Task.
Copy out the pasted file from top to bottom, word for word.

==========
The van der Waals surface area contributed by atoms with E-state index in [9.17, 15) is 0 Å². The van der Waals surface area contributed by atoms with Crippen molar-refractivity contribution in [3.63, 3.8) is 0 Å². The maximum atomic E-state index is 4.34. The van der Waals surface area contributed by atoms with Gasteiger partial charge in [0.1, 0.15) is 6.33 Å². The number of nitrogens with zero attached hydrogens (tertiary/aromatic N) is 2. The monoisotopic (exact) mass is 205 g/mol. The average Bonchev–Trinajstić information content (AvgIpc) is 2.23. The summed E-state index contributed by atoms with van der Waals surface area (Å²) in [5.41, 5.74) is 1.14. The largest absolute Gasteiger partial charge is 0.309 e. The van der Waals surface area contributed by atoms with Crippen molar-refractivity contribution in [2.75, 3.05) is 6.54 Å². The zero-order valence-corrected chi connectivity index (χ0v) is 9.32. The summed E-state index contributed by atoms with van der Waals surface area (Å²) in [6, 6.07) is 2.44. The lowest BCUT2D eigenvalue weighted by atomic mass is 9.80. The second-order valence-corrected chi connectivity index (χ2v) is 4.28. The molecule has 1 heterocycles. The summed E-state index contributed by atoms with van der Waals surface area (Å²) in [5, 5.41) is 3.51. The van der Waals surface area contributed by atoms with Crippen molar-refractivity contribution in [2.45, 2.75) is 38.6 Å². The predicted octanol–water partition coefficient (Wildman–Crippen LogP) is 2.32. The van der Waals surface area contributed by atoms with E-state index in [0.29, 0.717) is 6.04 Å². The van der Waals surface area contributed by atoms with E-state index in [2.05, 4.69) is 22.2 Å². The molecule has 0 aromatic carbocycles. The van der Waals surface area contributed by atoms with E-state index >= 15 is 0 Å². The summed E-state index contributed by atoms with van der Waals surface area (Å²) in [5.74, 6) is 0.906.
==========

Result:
The van der Waals surface area contributed by atoms with E-state index in [9.17, 15) is 0 Å². The van der Waals surface area contributed by atoms with Crippen molar-refractivity contribution in [3.63, 3.8) is 0 Å². The maximum atomic E-state index is 4.34. The van der Waals surface area contributed by atoms with Gasteiger partial charge in [0.1, 0.15) is 6.33 Å². The number of nitrogens with zero attached hydrogens (tertiary/aromatic N) is 2. The monoisotopic (exact) mass is 205 g/mol. The average Bonchev–Trinajstić information content (AvgIpc) is 2.23. The summed E-state index contributed by atoms with van der Waals surface area (Å²) in [5.41, 5.74) is 1.14. The largest absolute Gasteiger partial charge is 0.309 e. The van der Waals surface area contributed by atoms with Crippen molar-refractivity contribution in [2.75, 3.05) is 6.54 Å². The zero-order valence-corrected chi connectivity index (χ0v) is 9.32. The summed E-state index contributed by atoms with van der Waals surface area (Å²) in [6, 6.07) is 2.44. The lowest BCUT2D eigenvalue weighted by atomic mass is 9.80. The second-order valence-corrected chi connectivity index (χ2v) is 4.28. The molecule has 1 heterocycles. The summed E-state index contributed by atoms with van der Waals surface area (Å²) in [5, 5.41) is 3.51. The van der Waals surface area contributed by atoms with Crippen molar-refractivity contribution in [2.45, 2.75) is 38.6 Å². The predicted octanol–water partition coefficient (Wildman–Crippen LogP) is 2.32. The van der Waals surface area contributed by atoms with E-state index in [0.29, 0.717) is 6.04 Å². The van der Waals surface area contributed by atoms with E-state index in [2.05, 4.69) is 22.2 Å². The molecule has 0 aromatic carbocycles. The van der Waals surface area contributed by atoms with E-state index >= 15 is 0 Å². The summed E-state index contributed by atoms with van der Waals surface area (Å²) in [5.74, 6) is 0.906.